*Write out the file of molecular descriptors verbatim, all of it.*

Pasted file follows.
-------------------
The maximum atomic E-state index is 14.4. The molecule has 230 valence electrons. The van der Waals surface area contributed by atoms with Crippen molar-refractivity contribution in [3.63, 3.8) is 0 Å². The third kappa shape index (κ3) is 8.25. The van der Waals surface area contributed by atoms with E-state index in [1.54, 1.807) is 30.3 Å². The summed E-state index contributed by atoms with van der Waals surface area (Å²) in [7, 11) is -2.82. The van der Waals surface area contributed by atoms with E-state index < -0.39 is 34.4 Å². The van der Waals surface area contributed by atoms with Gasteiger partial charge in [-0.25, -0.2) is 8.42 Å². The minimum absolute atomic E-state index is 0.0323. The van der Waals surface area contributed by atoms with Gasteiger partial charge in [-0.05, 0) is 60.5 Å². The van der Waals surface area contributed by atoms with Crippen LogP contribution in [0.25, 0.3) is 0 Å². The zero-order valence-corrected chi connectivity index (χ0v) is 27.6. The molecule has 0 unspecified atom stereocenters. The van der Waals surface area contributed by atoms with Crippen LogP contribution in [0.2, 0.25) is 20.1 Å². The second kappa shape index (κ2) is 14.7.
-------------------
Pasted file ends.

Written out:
The maximum atomic E-state index is 14.4. The molecule has 230 valence electrons. The van der Waals surface area contributed by atoms with Crippen molar-refractivity contribution in [3.63, 3.8) is 0 Å². The third kappa shape index (κ3) is 8.25. The van der Waals surface area contributed by atoms with E-state index in [1.54, 1.807) is 30.3 Å². The summed E-state index contributed by atoms with van der Waals surface area (Å²) in [7, 11) is -2.82. The van der Waals surface area contributed by atoms with E-state index < -0.39 is 34.4 Å². The van der Waals surface area contributed by atoms with Gasteiger partial charge in [-0.25, -0.2) is 8.42 Å². The minimum absolute atomic E-state index is 0.0323. The van der Waals surface area contributed by atoms with Gasteiger partial charge in [-0.05, 0) is 60.5 Å². The van der Waals surface area contributed by atoms with Crippen LogP contribution in [0.25, 0.3) is 0 Å². The zero-order valence-corrected chi connectivity index (χ0v) is 27.6. The molecule has 0 unspecified atom stereocenters. The van der Waals surface area contributed by atoms with Crippen LogP contribution in [0.2, 0.25) is 20.1 Å². The second kappa shape index (κ2) is 14.7.